Issue 35 - March 7-8, 2002


cheating the polygraph
Apr 29, 2001
dead between the walls
An Alliance Production
Written March 7, 2002

Sorry for the delay last week, which was caused by unexpected circumstances that caused me to lose a large amount of information relating to my current courses...i.e. misplacing a disk. This is also my first time writing on the new Earboards community. For the time being, I will post Songs To Watch on both the music and chat forums. It is also my first column since the Progpower lineup announcement, a great collection of bands that should appeal equally to fans of power and progressive metal. And now, the songs...

Blind Guardian - The Soulforged, The Maiden And The Minstrel Knight: A Night At The Opera finally hits the stores next week, and it is a stunning album that finds BG experimenting while still retaining their trademark sound, exemplified by the former track, full of their distinct guitar sound and vocal arrangements. The latter track balances between acoustic and bombastic sections with great ease, like the best of Nightfall...

Dream Theater - The Thing That Should Not Be, Welcome Home (Sanitarium): By now, you all have heard of the surprise performance of the complete Puppets album, already in massive circulation on the Internet. The recording on this is not of professional quality (heavy crowd noise eliminating much detail), but the band plays the material incredibly precise and James does an admirable job.

Winds - Of Divine Nature, Passion's Quest: Thanks to Jim Raggi of LOTFP for premiering this album on, a stunning work of abstract symphonic metal. Both of these songs feature powerful orchestral arrangements, melodic guitar runs, and vocals ranging from clean to a low end whisper.

Immortal - Tyrants, Sons Of Northern Darkness: The black metal veterans return this month with yet another album full of blastbeats and Scandinavian themes, and while the music is still raw, it is far more listenable and memorable than the harsh speeds of Battles Of The North and earlier albums. Former track available at

Threshold - Into The Light, A Tension Of Souls: A pair of tracks from the recently reissued Psychedelicatessen, which includes a live EP. The former ten-minute track is a varied composition, alternating between melodic and heavy sections and featuring some unexpected time changes. Latter track is an excellent keyboard-heavy track featuring accomplished dynamics.

Eldritch - Ghoulish Gift, To Be Or Not To Be (God): Italian band specializing in aggressive power metal with some progressive leanings, especially the lengthy keyboard solo on the latter track, which features a chorus that will stick in your head for days. Former track from Headquake shows their darker side...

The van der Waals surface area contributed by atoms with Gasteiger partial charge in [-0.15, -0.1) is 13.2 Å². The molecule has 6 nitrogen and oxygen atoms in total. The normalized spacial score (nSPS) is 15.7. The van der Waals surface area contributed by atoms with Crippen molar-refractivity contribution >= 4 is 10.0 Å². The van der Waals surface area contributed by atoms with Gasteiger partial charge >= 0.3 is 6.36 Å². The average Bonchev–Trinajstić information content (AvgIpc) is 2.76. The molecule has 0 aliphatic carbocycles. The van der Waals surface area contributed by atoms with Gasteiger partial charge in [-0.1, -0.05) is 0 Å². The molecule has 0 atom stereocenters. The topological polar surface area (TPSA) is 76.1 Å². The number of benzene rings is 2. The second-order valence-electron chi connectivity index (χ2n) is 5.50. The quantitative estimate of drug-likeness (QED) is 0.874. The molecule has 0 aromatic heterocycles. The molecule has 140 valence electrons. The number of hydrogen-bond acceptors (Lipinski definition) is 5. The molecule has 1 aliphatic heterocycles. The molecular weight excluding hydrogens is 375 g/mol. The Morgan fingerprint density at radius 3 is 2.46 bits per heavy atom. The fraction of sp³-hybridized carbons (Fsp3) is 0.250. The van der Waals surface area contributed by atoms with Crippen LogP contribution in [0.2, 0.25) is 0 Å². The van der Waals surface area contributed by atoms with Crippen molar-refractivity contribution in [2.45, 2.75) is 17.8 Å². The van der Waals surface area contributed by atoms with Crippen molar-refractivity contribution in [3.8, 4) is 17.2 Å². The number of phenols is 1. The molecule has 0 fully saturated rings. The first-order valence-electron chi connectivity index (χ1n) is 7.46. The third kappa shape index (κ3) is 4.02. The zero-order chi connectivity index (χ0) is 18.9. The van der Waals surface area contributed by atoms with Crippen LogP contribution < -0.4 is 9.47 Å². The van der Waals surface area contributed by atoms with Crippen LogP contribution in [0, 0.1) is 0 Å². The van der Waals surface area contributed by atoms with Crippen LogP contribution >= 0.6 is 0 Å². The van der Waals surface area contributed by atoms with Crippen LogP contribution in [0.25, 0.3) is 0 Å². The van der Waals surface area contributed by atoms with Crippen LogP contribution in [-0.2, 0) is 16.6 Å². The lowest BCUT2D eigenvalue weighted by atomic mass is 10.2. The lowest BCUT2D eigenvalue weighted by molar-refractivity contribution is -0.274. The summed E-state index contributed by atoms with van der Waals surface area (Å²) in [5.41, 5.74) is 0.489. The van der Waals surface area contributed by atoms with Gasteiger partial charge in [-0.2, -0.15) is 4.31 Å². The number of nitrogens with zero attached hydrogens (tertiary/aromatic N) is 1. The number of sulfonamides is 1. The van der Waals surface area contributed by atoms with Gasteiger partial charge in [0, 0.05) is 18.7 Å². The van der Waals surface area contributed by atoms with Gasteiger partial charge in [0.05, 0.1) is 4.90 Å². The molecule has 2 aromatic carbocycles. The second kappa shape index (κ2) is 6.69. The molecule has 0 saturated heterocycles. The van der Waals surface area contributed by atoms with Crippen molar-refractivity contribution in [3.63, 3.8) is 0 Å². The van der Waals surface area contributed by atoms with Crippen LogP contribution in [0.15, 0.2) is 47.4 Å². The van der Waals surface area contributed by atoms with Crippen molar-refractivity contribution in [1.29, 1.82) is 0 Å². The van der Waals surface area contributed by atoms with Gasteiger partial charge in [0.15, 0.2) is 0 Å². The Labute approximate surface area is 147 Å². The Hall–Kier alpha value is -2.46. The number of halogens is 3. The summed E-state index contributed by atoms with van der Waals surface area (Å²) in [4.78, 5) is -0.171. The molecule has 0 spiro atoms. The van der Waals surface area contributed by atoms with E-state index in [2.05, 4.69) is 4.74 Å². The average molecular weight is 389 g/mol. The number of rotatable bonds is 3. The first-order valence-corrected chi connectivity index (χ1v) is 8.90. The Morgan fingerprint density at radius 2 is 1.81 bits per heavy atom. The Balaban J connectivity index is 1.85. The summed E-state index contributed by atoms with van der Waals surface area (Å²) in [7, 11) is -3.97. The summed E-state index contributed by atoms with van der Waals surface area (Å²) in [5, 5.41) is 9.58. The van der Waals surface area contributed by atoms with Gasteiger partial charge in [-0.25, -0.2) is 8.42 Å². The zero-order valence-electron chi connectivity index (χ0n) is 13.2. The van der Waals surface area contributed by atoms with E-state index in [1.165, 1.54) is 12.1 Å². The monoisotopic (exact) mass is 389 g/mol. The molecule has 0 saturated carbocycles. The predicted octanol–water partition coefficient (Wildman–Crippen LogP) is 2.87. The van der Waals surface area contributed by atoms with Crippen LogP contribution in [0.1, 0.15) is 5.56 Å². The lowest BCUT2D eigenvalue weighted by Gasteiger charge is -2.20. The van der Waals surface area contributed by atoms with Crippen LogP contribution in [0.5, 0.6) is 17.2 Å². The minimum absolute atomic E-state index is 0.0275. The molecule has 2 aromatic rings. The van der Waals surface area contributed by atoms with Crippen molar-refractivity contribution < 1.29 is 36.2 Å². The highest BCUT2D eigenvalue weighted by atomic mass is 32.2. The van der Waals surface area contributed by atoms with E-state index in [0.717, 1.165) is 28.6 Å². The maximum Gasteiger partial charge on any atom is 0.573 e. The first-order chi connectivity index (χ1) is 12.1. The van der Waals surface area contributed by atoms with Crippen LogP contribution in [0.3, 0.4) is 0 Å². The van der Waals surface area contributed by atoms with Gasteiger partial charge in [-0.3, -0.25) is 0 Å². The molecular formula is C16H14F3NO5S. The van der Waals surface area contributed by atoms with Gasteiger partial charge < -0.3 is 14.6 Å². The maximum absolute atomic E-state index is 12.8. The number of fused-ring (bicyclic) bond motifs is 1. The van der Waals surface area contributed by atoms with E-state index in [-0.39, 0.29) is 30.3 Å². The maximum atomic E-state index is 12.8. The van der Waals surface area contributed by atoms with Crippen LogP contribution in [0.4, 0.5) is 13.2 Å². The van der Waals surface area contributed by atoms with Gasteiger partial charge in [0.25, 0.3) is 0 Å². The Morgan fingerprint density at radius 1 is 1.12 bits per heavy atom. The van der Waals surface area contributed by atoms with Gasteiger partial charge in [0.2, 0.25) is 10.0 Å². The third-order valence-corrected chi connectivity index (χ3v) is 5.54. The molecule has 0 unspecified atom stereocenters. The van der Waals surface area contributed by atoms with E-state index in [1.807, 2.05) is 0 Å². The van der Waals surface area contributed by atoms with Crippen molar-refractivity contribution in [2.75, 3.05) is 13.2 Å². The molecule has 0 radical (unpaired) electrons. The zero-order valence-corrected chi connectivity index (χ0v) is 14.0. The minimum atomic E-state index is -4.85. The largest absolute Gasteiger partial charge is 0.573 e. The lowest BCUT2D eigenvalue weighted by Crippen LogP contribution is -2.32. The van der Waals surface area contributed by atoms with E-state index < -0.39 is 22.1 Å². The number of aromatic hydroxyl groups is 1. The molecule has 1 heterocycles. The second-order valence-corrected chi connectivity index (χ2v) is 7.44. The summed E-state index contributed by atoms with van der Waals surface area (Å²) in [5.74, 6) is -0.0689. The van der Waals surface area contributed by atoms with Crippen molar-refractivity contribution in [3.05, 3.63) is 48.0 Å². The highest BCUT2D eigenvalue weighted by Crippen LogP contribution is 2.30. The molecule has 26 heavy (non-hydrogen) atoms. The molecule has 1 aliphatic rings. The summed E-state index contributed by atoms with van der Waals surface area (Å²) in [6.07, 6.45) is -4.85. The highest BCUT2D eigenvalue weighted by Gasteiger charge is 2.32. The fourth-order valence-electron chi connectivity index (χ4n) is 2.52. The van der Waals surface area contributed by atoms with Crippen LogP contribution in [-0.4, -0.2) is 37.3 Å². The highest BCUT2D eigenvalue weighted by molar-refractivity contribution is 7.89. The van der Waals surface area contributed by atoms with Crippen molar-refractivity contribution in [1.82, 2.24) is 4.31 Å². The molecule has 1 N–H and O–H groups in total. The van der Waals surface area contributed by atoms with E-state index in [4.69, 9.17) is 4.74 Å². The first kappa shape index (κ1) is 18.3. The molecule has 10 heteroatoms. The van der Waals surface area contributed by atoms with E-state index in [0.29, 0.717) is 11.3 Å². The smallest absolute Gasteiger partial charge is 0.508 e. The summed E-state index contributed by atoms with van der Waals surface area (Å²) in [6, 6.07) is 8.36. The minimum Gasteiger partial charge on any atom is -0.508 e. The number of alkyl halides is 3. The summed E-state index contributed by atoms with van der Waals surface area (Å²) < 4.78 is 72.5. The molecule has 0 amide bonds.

Mezarkabul - Lions In A Cage, Puratu: Reader suggested Turkish (!) power metal act, also known as Pentagram, who has received many positive reviews for last year's release Unspoken. Both of these tracks are dark and aggressive, especially the latter with its dense lead riff. Former track has a memorable chorus. A band that can appeal to fans of several different subgenres...

Leviathan - The Last King Of The Highlands, So Where Is God?: Underrated progressive metal act that disbanded after three albums and one EP, all of which I think are out of print. The former track features an odd time signature and a stunning outro, while the latter from Riddles, Questions, Poetry, and Outrage (great album title) is a cynical and more metallic track.

Sieges Even - Wintertime, War: Two from Sophisticated, which doubles as an album title and an apt one word description of this defunct German tech-metal act's music. Both of these songs find the band simulatneously becoming more metallic and jazzy than earlier albums, and are loaded with impeccable musicianship. Latter track also has some very thoughtful lyrics.

Reading Zero - Amongst The Clouds, True To Form: Unsigned New England progressive metal act who landed an opening slot at Progpower 3.0 on the strength of two albums, best described as a cross between early Queensryche and recent Fates Warning. Former track from the Actual contains a stunning instrumental section edited out in another version, be sure to hear it at

Sinergy - The Sin Trade, The Number Of The Beast: Nuclear Blast's recent Maiden tribute is now out, best described as a compilation of the best tracks from previous tributes (is that what we've come to, a tribute to the act of tribute?). The latter is one of the few made for the compilation, and it isn't too good, Kimberly screwing up at times. The former track however has some great guitar runs, a definite high point for a highly inconsistent band.

Esoteric - Stygian Narcosis, The Secret Of The Secret: Reader suggested British doom act specializing in long excursions into the darkest of musical landscapes, full of discordant playing, hellish atmosphere, and harsh vocals. Definitely not for everybody, but recommended for adventurous fans of extreme metal and people who complain about doom acts losing their edge...